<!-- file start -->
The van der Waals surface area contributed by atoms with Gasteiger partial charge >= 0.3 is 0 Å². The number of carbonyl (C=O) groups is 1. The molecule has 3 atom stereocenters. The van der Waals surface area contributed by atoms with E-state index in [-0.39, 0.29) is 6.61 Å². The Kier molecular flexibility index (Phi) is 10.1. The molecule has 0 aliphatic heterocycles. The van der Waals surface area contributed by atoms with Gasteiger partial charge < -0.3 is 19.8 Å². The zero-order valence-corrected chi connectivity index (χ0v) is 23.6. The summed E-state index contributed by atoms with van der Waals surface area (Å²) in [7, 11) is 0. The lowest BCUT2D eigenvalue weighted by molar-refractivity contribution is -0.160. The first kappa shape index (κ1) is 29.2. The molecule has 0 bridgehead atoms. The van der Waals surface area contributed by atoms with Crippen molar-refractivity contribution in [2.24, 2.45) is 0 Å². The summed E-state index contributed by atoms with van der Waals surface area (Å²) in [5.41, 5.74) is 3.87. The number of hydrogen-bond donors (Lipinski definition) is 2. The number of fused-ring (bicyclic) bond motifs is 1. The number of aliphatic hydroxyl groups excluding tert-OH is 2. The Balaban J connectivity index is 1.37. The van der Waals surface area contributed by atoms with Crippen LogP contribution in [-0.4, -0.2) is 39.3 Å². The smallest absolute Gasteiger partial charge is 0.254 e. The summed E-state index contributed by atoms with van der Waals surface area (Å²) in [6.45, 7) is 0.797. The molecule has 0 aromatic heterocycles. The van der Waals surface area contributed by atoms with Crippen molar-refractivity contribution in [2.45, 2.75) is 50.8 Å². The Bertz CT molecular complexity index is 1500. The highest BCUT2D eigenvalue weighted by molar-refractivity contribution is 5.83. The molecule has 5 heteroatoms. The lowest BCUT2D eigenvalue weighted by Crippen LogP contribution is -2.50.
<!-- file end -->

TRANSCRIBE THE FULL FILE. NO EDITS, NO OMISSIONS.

The van der Waals surface area contributed by atoms with Gasteiger partial charge >= 0.3 is 0 Å². The number of carbonyl (C=O) groups is 1. The molecule has 3 atom stereocenters. The van der Waals surface area contributed by atoms with E-state index in [-0.39, 0.29) is 6.61 Å². The Kier molecular flexibility index (Phi) is 10.1. The molecule has 0 aliphatic heterocycles. The van der Waals surface area contributed by atoms with Gasteiger partial charge < -0.3 is 19.8 Å². The zero-order valence-corrected chi connectivity index (χ0v) is 23.6. The summed E-state index contributed by atoms with van der Waals surface area (Å²) in [7, 11) is 0. The lowest BCUT2D eigenvalue weighted by molar-refractivity contribution is -0.160. The first kappa shape index (κ1) is 29.2. The molecule has 0 bridgehead atoms. The van der Waals surface area contributed by atoms with Crippen molar-refractivity contribution in [2.24, 2.45) is 0 Å². The summed E-state index contributed by atoms with van der Waals surface area (Å²) in [5.41, 5.74) is 3.87. The number of hydrogen-bond donors (Lipinski definition) is 2. The number of fused-ring (bicyclic) bond motifs is 1. The number of aliphatic hydroxyl groups excluding tert-OH is 2. The Balaban J connectivity index is 1.37. The van der Waals surface area contributed by atoms with Crippen LogP contribution in [-0.4, -0.2) is 39.3 Å². The smallest absolute Gasteiger partial charge is 0.254 e. The summed E-state index contributed by atoms with van der Waals surface area (Å²) in [6.45, 7) is 0.797. The molecule has 0 aromatic heterocycles. The van der Waals surface area contributed by atoms with Crippen molar-refractivity contribution in [2.45, 2.75) is 50.8 Å². The Bertz CT molecular complexity index is 1500. The highest BCUT2D eigenvalue weighted by molar-refractivity contribution is 5.83. The molecule has 5 heteroatoms. The lowest BCUT2D eigenvalue weighted by Crippen LogP contribution is -2.50.